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"How can I tell if I have a gallstone?"
I have pain in my lower abdomen that comes and goes but gets worse after I eat. Is this a gallstone? My dad suffered from them so I'm wondering if I have them too.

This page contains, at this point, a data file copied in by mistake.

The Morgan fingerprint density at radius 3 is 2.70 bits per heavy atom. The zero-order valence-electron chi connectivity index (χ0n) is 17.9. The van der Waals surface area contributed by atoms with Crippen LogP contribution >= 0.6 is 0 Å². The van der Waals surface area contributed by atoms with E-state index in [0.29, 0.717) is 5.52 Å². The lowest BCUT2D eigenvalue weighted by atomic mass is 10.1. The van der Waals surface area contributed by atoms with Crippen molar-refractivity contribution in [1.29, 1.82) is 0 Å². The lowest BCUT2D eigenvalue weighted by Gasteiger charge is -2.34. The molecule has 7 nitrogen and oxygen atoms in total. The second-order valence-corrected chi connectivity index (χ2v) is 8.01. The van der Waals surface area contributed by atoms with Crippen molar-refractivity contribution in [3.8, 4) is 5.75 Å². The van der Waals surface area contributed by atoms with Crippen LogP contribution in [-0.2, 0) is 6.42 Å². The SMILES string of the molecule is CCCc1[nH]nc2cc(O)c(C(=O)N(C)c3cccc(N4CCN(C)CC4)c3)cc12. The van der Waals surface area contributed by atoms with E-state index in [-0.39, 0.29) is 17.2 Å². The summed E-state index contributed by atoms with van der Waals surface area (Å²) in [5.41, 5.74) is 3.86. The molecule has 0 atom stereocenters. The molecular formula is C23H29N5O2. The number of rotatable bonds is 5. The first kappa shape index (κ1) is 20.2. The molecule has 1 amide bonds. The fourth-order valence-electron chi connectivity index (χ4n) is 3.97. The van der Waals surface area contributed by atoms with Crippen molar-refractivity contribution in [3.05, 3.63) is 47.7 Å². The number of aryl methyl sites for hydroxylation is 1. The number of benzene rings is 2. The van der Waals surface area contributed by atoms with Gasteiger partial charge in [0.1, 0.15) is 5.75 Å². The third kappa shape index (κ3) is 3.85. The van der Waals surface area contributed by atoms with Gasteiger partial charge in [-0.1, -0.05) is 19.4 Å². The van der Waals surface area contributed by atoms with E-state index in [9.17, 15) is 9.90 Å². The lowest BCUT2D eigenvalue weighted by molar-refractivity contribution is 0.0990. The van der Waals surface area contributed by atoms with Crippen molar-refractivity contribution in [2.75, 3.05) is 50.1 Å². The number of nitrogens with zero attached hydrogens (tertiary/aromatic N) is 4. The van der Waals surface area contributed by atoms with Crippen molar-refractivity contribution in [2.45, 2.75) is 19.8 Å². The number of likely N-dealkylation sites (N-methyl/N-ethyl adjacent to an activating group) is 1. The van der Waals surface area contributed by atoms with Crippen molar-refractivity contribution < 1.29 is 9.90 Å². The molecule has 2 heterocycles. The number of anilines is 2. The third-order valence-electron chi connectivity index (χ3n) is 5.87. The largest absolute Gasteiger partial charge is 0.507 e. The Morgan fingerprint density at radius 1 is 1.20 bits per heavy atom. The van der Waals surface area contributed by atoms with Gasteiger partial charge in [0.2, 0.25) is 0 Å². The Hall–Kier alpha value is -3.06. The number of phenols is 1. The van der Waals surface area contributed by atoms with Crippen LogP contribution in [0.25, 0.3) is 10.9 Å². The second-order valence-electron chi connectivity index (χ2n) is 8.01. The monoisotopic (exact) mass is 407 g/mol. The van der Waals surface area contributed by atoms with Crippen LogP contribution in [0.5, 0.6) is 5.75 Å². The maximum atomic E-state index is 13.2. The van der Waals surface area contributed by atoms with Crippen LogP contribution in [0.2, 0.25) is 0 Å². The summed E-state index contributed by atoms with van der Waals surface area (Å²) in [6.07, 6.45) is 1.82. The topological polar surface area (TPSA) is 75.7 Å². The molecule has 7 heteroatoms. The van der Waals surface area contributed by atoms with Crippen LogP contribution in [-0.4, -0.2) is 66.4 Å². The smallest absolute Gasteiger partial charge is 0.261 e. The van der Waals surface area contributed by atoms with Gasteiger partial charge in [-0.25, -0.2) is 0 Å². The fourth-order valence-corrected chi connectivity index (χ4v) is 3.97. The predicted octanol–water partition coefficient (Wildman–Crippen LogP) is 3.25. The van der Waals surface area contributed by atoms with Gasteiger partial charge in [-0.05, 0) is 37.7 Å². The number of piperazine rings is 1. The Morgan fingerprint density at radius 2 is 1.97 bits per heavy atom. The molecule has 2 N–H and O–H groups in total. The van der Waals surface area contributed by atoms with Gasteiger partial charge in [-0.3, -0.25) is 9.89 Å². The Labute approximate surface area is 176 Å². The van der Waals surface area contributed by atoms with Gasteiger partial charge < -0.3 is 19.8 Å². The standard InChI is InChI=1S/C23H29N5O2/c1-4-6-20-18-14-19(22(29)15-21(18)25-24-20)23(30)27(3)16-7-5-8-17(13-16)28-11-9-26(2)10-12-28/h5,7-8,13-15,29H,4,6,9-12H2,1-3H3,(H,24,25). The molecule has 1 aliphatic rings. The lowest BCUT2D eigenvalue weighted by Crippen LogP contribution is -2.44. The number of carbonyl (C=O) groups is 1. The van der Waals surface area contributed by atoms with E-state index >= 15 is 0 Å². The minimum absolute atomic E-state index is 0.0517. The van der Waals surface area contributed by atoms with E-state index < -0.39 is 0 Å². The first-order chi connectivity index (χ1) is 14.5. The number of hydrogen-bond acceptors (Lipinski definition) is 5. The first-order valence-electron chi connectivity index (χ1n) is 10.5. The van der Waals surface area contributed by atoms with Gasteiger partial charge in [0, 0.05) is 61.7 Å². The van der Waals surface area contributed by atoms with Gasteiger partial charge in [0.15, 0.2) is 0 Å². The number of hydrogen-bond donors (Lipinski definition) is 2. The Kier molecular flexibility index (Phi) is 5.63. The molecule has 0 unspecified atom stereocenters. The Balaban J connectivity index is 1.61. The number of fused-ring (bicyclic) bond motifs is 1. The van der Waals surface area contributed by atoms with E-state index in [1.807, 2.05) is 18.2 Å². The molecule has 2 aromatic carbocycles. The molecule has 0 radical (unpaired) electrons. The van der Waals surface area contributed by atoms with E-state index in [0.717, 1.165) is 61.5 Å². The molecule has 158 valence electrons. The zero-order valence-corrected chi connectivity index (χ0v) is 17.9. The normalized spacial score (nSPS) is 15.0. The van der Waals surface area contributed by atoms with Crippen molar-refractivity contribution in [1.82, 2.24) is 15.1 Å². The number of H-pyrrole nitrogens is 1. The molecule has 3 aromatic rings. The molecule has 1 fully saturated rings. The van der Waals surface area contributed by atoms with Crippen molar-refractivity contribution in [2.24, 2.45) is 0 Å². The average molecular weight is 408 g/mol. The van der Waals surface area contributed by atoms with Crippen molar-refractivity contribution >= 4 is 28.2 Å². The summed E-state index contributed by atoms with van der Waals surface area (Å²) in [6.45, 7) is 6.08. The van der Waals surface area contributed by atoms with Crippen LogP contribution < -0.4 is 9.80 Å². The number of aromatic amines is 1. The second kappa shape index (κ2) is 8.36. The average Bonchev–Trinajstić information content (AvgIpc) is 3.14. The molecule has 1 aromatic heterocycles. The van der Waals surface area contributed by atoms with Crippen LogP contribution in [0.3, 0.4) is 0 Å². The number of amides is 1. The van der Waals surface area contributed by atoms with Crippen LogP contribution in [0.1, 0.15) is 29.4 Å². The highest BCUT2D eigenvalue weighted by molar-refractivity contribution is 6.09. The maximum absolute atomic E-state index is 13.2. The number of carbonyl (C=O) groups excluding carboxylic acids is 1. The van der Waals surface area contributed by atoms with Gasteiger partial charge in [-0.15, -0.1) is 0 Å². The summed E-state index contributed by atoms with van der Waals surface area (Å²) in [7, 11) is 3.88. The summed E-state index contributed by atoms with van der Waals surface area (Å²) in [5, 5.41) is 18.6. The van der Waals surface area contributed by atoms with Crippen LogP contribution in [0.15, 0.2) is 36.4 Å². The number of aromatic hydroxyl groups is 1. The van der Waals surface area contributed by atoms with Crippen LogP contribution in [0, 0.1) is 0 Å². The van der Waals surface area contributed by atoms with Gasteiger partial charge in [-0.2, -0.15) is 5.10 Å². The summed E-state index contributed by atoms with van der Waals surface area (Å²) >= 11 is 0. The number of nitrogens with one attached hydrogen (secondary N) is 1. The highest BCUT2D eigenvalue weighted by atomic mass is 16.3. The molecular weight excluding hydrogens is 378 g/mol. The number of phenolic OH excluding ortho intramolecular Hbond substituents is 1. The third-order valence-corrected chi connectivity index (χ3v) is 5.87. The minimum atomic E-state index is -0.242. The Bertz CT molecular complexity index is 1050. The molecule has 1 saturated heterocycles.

Abdominal pain associated with eating can be caused by a variety of disorders, one of which may be gallstones. Gallstones classically cause pain in the right upper quadrant of the abdomen, and these pains are usually exacerbated by the intake of (especially fatty) meals. These pain attacks occur as a stone becomes temporarily lodged at the opening of the gallbladder, blocking the outflow of bile. An ultrasound of the gallbladder and a thorough medical history are usually enough to make a diagnosis of gallstones. If this is in fact the diagnosis, then an elective removal of the gallbladder can be considered. However, since there are many other conditions that can cause abdominal pain, you should certainly seek further work-up from your primary care physician. Warning signs such as blood in the stool, nausea/vomiting, or weight loss can point toward other diagnoses such as inflammatory bowel disease, colon cancer, or peptic ulcer disease. Your doctor can conduct a thorough history and exam, check for any abnormalities on blood tests, and make sure that you are up-to-date on all of your cancer screening tests, such as colonoscopy.
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